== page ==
CHICAGO Steel buyers have
become more wary and cautious in recent weeks than they had
been during much of the first quarter, particularly when it
comes to building inventories, an industry survey shows.
Nearly 55 percent of steel
purchasing managers surveyed by the Institute for Supply
Managements (ISMs) Steel Buyers Forum in March said
their inventories were too high compared with demand, up from
50 percent who thought their stocks were too high in February
and just 36.4 percent who deemed their inventories too large in
the first month of the year. No respondents said their
inventory levels were too low when surveyed in March, unlike
the 7.1 percent who found themselves short material the
Similarly, no steel buyers said
they plan to increase stocks in the next six months, down from
the 14.3 percent of respondents who said they planned to boost
stock levels when surveyed in February, the data show.
Meanwhile, fewer buyers in March forecast an increase in orders
and backlogs over the next three months, according to the
Steel buyers hesitancy to
stock up coincides with falling sheet prices and short lead
times. This past week, AMMs hot-rolled band
price slipped to an average of $600 per ton ($30 per
hundredweight) f.o.b. Midwest mill from $610 per ton ($30.50
per cwt) a week earlier (
amm.com, April 4), even as the stronger plate
market bucks the trend (
amm.com, April 5).
The sheet market weakness has
dampened activity, and purchasers say they arent racing
to stock up on metaleven if some mills are said to be
hungry for orders.
"The mills are desperate. They
need orders," a Mississippi Valley flat-rolled processor told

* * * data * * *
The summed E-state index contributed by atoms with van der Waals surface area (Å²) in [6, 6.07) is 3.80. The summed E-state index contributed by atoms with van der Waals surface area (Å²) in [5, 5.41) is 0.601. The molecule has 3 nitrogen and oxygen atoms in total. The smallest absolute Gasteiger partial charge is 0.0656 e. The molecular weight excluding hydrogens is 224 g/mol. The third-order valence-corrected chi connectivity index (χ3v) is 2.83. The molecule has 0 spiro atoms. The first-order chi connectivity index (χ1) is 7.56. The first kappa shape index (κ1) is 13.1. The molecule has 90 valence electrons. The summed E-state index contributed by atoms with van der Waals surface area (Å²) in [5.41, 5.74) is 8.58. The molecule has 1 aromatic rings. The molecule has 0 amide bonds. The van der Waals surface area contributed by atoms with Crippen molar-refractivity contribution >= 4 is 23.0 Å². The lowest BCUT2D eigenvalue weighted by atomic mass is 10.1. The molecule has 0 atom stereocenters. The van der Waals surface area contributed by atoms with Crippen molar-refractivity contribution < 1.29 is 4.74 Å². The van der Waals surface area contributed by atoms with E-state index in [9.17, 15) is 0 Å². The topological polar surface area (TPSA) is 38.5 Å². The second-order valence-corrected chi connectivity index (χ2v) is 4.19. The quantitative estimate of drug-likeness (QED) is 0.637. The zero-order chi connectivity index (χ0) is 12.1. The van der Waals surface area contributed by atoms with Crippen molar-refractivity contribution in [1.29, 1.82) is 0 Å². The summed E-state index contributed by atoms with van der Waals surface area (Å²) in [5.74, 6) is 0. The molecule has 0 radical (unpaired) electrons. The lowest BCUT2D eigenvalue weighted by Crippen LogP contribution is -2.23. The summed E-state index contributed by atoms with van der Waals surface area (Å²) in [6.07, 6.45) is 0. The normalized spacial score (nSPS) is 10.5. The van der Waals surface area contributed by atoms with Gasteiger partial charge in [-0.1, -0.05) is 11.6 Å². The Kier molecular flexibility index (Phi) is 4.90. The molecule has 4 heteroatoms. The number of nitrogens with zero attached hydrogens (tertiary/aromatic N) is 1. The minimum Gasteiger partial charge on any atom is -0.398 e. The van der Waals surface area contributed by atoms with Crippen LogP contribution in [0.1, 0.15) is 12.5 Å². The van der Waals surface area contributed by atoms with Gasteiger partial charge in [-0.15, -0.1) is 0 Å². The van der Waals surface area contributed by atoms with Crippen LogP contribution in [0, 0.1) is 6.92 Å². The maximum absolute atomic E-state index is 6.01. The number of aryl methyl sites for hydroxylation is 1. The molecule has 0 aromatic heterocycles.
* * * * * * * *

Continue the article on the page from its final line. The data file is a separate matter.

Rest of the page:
AMM Friday. "We put in an order yesterday. They are
going to melt it and roll it on the weekend. And it was only
Other buyers agreed, pegging
spot prices at $600 to $605 per ton, and sometimes lower.
"The mills are quite aggressive
to get orders. ... (Spot) prices are in the low-$30s (per cwt)
for prime, but you can make deals. You can get anything you
want within two to three weeks," an East Coast steel buyer
"We have got offers to buy
(carbon sheet) below spot market prices," a Midwest-based
national distributor confirmed. "I think the mills are getting
desperate. Demand is so-so and they cannot get any traction
with respect to price increases. They plateaued."
Sheet buyers across the East
Coast, Midwest and Mississippi Valley all said they arent
pulling in more material than they whats needed to
"Everybody is fighting for the
same business. There is too much production capacity, too much
inventory and people dont want to get caught with
high-cost inventories," the East Coast buyer said, calling the
market "eerie" and a "ghost town."